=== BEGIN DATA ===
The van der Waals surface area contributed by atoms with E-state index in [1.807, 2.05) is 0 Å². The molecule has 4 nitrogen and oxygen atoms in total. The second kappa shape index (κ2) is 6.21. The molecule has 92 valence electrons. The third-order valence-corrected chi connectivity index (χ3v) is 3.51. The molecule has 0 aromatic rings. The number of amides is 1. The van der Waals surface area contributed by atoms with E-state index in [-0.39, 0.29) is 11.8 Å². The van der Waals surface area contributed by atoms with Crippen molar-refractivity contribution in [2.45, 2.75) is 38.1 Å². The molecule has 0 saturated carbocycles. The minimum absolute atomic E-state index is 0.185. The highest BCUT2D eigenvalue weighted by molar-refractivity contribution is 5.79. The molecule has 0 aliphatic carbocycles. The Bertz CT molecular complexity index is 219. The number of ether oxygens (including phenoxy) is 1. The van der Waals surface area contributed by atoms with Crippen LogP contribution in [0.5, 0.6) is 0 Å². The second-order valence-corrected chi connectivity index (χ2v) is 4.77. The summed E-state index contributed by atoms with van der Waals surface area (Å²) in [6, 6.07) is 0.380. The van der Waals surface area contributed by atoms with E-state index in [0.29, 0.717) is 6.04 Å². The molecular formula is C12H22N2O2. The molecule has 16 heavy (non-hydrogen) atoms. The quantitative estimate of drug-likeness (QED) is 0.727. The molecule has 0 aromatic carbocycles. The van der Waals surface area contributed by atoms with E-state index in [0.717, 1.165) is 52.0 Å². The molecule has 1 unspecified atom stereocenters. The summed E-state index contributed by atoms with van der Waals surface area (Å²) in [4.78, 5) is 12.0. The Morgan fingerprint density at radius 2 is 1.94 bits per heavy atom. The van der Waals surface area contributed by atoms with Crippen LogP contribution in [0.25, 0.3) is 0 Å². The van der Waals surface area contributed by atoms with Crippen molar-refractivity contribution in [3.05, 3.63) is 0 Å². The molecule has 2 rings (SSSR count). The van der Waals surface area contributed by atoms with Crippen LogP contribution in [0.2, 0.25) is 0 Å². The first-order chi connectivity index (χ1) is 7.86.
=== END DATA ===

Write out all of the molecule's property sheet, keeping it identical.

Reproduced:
The van der Waals surface area contributed by atoms with E-state index in [1.807, 2.05) is 0 Å². The molecule has 4 nitrogen and oxygen atoms in total. The second kappa shape index (κ2) is 6.21. The molecule has 92 valence electrons. The third-order valence-corrected chi connectivity index (χ3v) is 3.51. The molecule has 0 aromatic rings. The number of amides is 1. The van der Waals surface area contributed by atoms with E-state index in [-0.39, 0.29) is 11.8 Å². The van der Waals surface area contributed by atoms with Crippen molar-refractivity contribution in [2.45, 2.75) is 38.1 Å². The molecule has 0 saturated carbocycles. The minimum absolute atomic E-state index is 0.185. The highest BCUT2D eigenvalue weighted by molar-refractivity contribution is 5.79. The molecule has 0 aliphatic carbocycles. The Bertz CT molecular complexity index is 219. The number of ether oxygens (including phenoxy) is 1. The van der Waals surface area contributed by atoms with Crippen LogP contribution in [0.5, 0.6) is 0 Å². The second-order valence-corrected chi connectivity index (χ2v) is 4.77. The summed E-state index contributed by atoms with van der Waals surface area (Å²) in [6, 6.07) is 0.380. The van der Waals surface area contributed by atoms with E-state index in [0.29, 0.717) is 6.04 Å². The molecular formula is C12H22N2O2. The molecule has 16 heavy (non-hydrogen) atoms. The quantitative estimate of drug-likeness (QED) is 0.727. The molecule has 0 aromatic carbocycles. The van der Waals surface area contributed by atoms with E-state index in [0.717, 1.165) is 52.0 Å². The molecule has 1 unspecified atom stereocenters. The summed E-state index contributed by atoms with van der Waals surface area (Å²) in [4.78, 5) is 12.0. The Morgan fingerprint density at radius 2 is 1.94 bits per heavy atom. The van der Waals surface area contributed by atoms with Crippen LogP contribution in [0.25, 0.3) is 0 Å². The van der Waals surface area contributed by atoms with Crippen molar-refractivity contribution in [3.05, 3.63) is 0 Å². The molecule has 2 rings (SSSR count). The van der Waals surface area contributed by atoms with Crippen LogP contribution in [0.2, 0.25) is 0 Å². The first-order chi connectivity index (χ1) is 7.86.